CHARLESTON, S.C. (WCBD) – According to a new report from OceansAsia, a conservation group, 1.56 billion single-use face masks will have entered oceans by the end of 2020. While plastic consumption has steadily risen through the years, researchers said the pandemic significantly increased usage and demand.
Lowcountry marine-life experts told News 2 that they saw this coming immediately after the pandemic began as gloves and disposable masks were spread across the ground. Andrew Wunderley, the Executive Director for the Charleston Waterkeeper, said ‘what ends up on the ground, almost immediately ends up in our waterways.’
This means that when it came to masks, like with many single use items, additional pollution was inevitable.
According to Wunderley, the one of the most common misconceptions is that disposable face masks are made of cloth when they actually are woven plastic or polymers. No matter the type of polymer used, leaving behind a mask can be detrimental for both humans and marine life.
From there it makes it’s way you know into the fish that we eat, the shrimp, the oysters, and all those little species that live in our marsh and use our marsh as nursery and critical habitat.Andrew Wunderley, The Charleston Waterkeeper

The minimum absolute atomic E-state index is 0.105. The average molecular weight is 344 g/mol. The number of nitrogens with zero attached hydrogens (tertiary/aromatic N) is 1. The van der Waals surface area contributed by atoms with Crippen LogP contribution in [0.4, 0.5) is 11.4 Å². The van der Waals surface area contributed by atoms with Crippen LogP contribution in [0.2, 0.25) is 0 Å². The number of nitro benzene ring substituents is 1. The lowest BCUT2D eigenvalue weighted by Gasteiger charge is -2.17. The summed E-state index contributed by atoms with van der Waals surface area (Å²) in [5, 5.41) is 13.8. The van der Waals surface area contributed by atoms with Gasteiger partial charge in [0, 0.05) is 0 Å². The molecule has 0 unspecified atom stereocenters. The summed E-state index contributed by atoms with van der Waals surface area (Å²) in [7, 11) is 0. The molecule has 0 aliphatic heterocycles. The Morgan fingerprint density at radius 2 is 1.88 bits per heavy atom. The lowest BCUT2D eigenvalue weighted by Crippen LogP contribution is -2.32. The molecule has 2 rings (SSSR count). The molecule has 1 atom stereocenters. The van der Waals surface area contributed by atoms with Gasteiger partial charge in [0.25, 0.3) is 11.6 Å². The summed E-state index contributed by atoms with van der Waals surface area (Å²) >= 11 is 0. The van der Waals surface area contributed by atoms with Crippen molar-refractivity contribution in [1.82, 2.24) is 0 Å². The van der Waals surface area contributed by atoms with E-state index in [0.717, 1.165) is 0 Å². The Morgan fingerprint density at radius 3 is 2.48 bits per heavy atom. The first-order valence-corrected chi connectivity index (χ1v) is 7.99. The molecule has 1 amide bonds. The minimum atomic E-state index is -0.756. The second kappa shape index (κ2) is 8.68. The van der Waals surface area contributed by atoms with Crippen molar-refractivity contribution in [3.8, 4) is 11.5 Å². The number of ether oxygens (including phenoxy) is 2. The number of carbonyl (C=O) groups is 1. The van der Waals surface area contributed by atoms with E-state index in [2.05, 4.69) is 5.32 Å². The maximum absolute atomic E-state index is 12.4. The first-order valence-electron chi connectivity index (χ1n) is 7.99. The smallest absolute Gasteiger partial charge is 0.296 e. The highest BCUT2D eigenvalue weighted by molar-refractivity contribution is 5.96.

While disposable masks were the primary focus for OceansAsia‘s study, Wunderley said the pandemic also introduced the normalization of plastic gloves. The gloves often look like plastic bags that resemble jellyfish and make fish, turtles, and other sea life believe they are food.
Though Wunderly added there is no dispute in the current need to wear a mask among other PPE, an easy alternative to keep yourself—and the marine life safe is to use reusable fabric masks and, of course, to ensure that your waste makes it into a trash bin or recycling parcel.
These estuaries, these rivers, and these creeks are really the point of first contact for this pollution to make it into the ocean. If we can stop it here, we can stop it from impacting the ocean.Andrew Wunderley, The Charleston Waterkeeper
As for what can be done for those masks that have already been left behind, the Charleston Water Keeper does have DIY kits that you can use as well as will have volunteer opportunities coming in the new year.
For more on those small group volunteer opportunities, click here.